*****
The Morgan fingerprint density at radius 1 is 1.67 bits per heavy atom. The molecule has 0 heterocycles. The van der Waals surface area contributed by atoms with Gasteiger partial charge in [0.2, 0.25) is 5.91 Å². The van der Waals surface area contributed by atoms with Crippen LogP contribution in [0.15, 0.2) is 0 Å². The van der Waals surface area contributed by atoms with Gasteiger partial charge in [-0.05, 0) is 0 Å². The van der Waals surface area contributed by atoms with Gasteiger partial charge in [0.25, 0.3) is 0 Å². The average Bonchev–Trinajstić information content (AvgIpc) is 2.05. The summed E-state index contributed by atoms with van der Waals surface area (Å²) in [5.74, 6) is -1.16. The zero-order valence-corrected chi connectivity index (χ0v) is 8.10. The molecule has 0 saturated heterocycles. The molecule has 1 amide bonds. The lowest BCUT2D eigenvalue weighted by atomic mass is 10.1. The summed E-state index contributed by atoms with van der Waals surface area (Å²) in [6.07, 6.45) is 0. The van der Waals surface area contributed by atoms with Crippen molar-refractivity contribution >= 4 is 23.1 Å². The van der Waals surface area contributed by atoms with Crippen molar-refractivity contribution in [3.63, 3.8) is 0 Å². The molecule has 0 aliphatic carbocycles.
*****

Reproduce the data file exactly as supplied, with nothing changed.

The Morgan fingerprint density at radius 1 is 1.67 bits per heavy atom. The molecule has 0 heterocycles. The van der Waals surface area contributed by atoms with Gasteiger partial charge in [0.2, 0.25) is 5.91 Å². The van der Waals surface area contributed by atoms with Crippen LogP contribution in [0.15, 0.2) is 0 Å². The van der Waals surface area contributed by atoms with Gasteiger partial charge in [-0.05, 0) is 0 Å². The van der Waals surface area contributed by atoms with Gasteiger partial charge in [0.25, 0.3) is 0 Å². The average Bonchev–Trinajstić information content (AvgIpc) is 2.05. The summed E-state index contributed by atoms with van der Waals surface area (Å²) in [5.74, 6) is -1.16. The zero-order valence-corrected chi connectivity index (χ0v) is 8.10. The molecule has 0 saturated heterocycles. The molecule has 1 amide bonds. The lowest BCUT2D eigenvalue weighted by atomic mass is 10.1. The summed E-state index contributed by atoms with van der Waals surface area (Å²) in [6.07, 6.45) is 0. The van der Waals surface area contributed by atoms with Crippen molar-refractivity contribution >= 4 is 23.1 Å². The van der Waals surface area contributed by atoms with Crippen molar-refractivity contribution in [3.63, 3.8) is 0 Å². The molecule has 0 aliphatic carbocycles.